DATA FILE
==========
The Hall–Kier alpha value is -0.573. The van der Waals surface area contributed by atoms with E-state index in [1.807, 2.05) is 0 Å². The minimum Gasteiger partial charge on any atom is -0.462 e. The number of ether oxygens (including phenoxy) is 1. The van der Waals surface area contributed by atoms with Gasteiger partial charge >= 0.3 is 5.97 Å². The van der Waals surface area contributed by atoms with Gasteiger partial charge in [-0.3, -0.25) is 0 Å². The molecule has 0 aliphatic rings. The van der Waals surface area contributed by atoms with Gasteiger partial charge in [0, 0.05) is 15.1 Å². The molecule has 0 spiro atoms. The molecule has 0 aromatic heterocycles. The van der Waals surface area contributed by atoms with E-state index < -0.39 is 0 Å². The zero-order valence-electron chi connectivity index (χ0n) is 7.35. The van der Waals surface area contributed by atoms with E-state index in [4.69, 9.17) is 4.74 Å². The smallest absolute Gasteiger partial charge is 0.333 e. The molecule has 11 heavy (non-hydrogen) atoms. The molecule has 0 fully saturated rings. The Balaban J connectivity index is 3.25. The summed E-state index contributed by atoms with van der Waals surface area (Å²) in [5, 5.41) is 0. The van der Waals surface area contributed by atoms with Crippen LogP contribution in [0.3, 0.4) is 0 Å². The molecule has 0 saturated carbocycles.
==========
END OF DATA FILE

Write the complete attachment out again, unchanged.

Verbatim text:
The Hall–Kier alpha value is -0.573. The van der Waals surface area contributed by atoms with E-state index in [1.807, 2.05) is 0 Å². The minimum Gasteiger partial charge on any atom is -0.462 e. The number of ether oxygens (including phenoxy) is 1. The van der Waals surface area contributed by atoms with Gasteiger partial charge >= 0.3 is 5.97 Å². The van der Waals surface area contributed by atoms with Gasteiger partial charge in [-0.3, -0.25) is 0 Å². The molecule has 0 aliphatic rings. The van der Waals surface area contributed by atoms with Gasteiger partial charge in [0, 0.05) is 15.1 Å². The molecule has 0 spiro atoms. The molecule has 0 aromatic heterocycles. The van der Waals surface area contributed by atoms with E-state index < -0.39 is 0 Å². The zero-order valence-electron chi connectivity index (χ0n) is 7.35. The van der Waals surface area contributed by atoms with E-state index in [4.69, 9.17) is 4.74 Å². The smallest absolute Gasteiger partial charge is 0.333 e. The molecule has 11 heavy (non-hydrogen) atoms. The molecule has 0 fully saturated rings. The Balaban J connectivity index is 3.25. The summed E-state index contributed by atoms with van der Waals surface area (Å²) in [5, 5.41) is 0. The van der Waals surface area contributed by atoms with Crippen LogP contribution in [0.3, 0.4) is 0 Å². The molecule has 0 saturated carbocycles.